Two years ago, Alabama passed a law authorizing charter schools to operate in the state but the concept has been slow to catch on. Alabama has only one charter school so far in Mobile and the state earlier this year approved a second to open in Birmingham. These schools are meant to offer access to better quality public education but many black families have been resistant to the idea. Washington based television host Roland Martin is trying to change that. He’s making the rounds this weekend from Birmingham to Selma and Montgomery speaking with African Americans.
Fear of the unknown
Many African Americans don’t support charter schools and school choice because they don’t know a lot of about them, Martin says. “This is the thing, we only know what we know. So when you go, ‘… You get to control your own charter schools. You get to be in control of the curriculum and everything else,’ Some people go, ‘Oh what are you talking about?’ That’s the fear. “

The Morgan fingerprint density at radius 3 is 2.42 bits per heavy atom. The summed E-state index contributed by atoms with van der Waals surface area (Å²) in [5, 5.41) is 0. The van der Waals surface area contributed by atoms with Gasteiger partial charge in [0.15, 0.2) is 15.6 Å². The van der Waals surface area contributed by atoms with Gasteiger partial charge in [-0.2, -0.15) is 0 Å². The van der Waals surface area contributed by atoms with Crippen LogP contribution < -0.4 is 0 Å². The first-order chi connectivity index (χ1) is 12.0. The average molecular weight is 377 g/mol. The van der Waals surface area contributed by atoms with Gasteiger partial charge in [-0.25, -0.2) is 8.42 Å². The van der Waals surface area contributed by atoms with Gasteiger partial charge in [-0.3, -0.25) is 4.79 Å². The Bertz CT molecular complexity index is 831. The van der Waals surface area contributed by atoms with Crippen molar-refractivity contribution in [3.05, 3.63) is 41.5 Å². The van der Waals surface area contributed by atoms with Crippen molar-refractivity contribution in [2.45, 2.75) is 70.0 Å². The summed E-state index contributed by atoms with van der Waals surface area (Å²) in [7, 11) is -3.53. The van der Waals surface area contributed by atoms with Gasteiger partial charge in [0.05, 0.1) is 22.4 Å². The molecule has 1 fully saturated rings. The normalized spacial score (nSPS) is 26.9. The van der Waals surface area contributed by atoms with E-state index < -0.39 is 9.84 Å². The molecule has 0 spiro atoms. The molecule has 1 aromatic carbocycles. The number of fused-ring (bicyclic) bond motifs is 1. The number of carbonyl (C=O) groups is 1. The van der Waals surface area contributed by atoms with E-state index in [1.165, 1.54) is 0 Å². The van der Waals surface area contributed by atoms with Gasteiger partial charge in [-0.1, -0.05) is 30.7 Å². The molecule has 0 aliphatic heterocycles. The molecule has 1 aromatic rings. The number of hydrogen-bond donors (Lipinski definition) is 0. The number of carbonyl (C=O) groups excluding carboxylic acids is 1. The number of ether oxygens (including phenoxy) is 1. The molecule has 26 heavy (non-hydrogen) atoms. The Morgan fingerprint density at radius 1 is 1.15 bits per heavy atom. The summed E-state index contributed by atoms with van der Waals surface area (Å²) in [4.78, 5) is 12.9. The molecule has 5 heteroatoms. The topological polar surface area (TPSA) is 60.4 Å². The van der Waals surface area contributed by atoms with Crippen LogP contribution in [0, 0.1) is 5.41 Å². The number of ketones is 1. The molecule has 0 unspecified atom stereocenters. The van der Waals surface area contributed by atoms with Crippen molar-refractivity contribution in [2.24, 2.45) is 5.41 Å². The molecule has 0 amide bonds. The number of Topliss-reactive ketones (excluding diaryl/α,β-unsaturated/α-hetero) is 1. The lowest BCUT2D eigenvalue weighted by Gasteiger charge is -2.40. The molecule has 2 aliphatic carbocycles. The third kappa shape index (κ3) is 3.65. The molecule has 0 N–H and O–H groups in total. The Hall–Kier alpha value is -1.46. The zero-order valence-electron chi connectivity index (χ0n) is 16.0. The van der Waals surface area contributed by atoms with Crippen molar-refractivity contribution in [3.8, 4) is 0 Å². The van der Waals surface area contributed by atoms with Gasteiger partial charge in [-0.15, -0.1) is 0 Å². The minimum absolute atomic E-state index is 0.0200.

Problems with the funding of public education in Alabama.
Martin says Alabama doesn’t have a way to fix public school funding to be able to try new things. “How long have we been waiting for that to happen?” he says. “What I am saying is black parents say, ‘I can’t wait.’”
Accountability for charter schools
State law that establishes charter school operations also establish the rules of accountability, Martin says. “The accountability is there because the law says you’ve got three years. You don’t get the numbers? You shut down.’ Tell me where is accountability for school as being grossly underperforming for 20 years?”